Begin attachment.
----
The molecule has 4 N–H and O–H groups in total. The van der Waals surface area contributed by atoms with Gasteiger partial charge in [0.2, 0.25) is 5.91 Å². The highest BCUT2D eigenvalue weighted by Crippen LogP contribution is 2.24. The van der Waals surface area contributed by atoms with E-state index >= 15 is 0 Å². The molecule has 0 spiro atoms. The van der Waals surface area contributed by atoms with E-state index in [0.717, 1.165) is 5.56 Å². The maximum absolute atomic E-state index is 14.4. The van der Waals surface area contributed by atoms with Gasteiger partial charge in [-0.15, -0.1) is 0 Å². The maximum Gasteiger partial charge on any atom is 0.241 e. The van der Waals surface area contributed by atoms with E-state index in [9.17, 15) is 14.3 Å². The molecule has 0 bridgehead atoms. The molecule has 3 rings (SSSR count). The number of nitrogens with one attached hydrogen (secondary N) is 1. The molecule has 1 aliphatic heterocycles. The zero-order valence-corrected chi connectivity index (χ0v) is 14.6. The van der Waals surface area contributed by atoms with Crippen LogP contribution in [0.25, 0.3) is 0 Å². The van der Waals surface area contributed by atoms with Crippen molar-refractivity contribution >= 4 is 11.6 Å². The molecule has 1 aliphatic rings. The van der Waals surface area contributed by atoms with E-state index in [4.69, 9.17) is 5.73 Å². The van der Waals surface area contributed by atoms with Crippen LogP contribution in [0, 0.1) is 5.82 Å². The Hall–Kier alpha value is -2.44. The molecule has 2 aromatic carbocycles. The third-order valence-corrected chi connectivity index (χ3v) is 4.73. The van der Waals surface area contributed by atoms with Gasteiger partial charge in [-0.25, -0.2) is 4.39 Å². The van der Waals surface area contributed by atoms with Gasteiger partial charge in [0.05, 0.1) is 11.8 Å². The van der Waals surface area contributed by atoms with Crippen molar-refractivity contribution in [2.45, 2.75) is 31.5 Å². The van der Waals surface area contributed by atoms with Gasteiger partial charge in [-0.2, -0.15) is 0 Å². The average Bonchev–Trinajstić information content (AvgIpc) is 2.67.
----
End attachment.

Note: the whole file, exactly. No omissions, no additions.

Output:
The molecule has 4 N–H and O–H groups in total. The van der Waals surface area contributed by atoms with Gasteiger partial charge in [0.2, 0.25) is 5.91 Å². The highest BCUT2D eigenvalue weighted by Crippen LogP contribution is 2.24. The van der Waals surface area contributed by atoms with E-state index >= 15 is 0 Å². The molecule has 0 spiro atoms. The van der Waals surface area contributed by atoms with E-state index in [0.717, 1.165) is 5.56 Å². The maximum absolute atomic E-state index is 14.4. The van der Waals surface area contributed by atoms with Gasteiger partial charge in [-0.15, -0.1) is 0 Å². The maximum Gasteiger partial charge on any atom is 0.241 e. The van der Waals surface area contributed by atoms with E-state index in [9.17, 15) is 14.3 Å². The molecule has 0 bridgehead atoms. The molecule has 3 rings (SSSR count). The number of nitrogens with one attached hydrogen (secondary N) is 1. The molecule has 1 aliphatic heterocycles. The zero-order valence-corrected chi connectivity index (χ0v) is 14.6. The van der Waals surface area contributed by atoms with Crippen LogP contribution in [0.25, 0.3) is 0 Å². The van der Waals surface area contributed by atoms with Crippen molar-refractivity contribution >= 4 is 11.6 Å². The molecule has 1 aliphatic rings. The van der Waals surface area contributed by atoms with E-state index in [4.69, 9.17) is 5.73 Å². The van der Waals surface area contributed by atoms with Crippen LogP contribution in [0, 0.1) is 5.82 Å². The Hall–Kier alpha value is -2.44. The molecule has 2 aromatic carbocycles. The third-order valence-corrected chi connectivity index (χ3v) is 4.73. The van der Waals surface area contributed by atoms with Gasteiger partial charge in [-0.25, -0.2) is 4.39 Å². The van der Waals surface area contributed by atoms with Gasteiger partial charge in [0.05, 0.1) is 11.8 Å². The van der Waals surface area contributed by atoms with Crippen molar-refractivity contribution in [2.45, 2.75) is 31.5 Å². The van der Waals surface area contributed by atoms with Gasteiger partial charge in [-0.2, -0.15) is 0 Å². The average Bonchev–Trinajstić information content (AvgIpc) is 2.67.